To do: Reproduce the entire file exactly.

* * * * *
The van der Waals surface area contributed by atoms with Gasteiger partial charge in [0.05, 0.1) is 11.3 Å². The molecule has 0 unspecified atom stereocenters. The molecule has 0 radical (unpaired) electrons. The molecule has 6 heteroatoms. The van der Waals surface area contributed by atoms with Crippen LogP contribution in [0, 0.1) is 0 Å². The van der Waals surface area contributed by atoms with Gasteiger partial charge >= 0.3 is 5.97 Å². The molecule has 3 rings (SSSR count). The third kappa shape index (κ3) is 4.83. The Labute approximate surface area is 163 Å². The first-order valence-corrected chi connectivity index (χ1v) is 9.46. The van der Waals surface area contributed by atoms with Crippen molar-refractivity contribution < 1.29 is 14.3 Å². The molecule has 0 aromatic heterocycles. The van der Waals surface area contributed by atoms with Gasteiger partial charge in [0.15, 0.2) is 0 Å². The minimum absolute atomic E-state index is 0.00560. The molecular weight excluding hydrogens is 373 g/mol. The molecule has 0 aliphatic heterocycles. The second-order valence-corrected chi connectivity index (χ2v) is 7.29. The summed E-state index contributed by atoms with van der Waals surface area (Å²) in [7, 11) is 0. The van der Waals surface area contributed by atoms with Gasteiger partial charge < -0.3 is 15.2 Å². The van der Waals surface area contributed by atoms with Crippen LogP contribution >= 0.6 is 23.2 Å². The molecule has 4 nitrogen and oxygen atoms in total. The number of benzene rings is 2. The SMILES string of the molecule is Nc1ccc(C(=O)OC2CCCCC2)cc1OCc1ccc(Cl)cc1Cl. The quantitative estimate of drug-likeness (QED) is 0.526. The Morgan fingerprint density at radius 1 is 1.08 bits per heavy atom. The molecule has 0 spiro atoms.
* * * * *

The van der Waals surface area contributed by atoms with Gasteiger partial charge in [0.05, 0.1) is 11.3 Å². The molecule has 0 unspecified atom stereocenters. The molecule has 0 radical (unpaired) electrons. The molecule has 6 heteroatoms. The van der Waals surface area contributed by atoms with Crippen LogP contribution in [0, 0.1) is 0 Å². The van der Waals surface area contributed by atoms with Gasteiger partial charge >= 0.3 is 5.97 Å². The molecule has 3 rings (SSSR count). The third kappa shape index (κ3) is 4.83. The Labute approximate surface area is 163 Å². The first-order valence-corrected chi connectivity index (χ1v) is 9.46. The van der Waals surface area contributed by atoms with Crippen molar-refractivity contribution < 1.29 is 14.3 Å². The molecule has 0 aromatic heterocycles. The van der Waals surface area contributed by atoms with Gasteiger partial charge in [0.15, 0.2) is 0 Å². The minimum absolute atomic E-state index is 0.00560. The molecular weight excluding hydrogens is 373 g/mol. The molecule has 0 aliphatic heterocycles. The second-order valence-corrected chi connectivity index (χ2v) is 7.29. The summed E-state index contributed by atoms with van der Waals surface area (Å²) in [7, 11) is 0. The van der Waals surface area contributed by atoms with Gasteiger partial charge < -0.3 is 15.2 Å². The van der Waals surface area contributed by atoms with Crippen LogP contribution >= 0.6 is 23.2 Å². The molecule has 4 nitrogen and oxygen atoms in total. The number of benzene rings is 2. The SMILES string of the molecule is Nc1ccc(C(=O)OC2CCCCC2)cc1OCc1ccc(Cl)cc1Cl. The quantitative estimate of drug-likeness (QED) is 0.526. The Morgan fingerprint density at radius 1 is 1.08 bits per heavy atom. The molecule has 0 spiro atoms.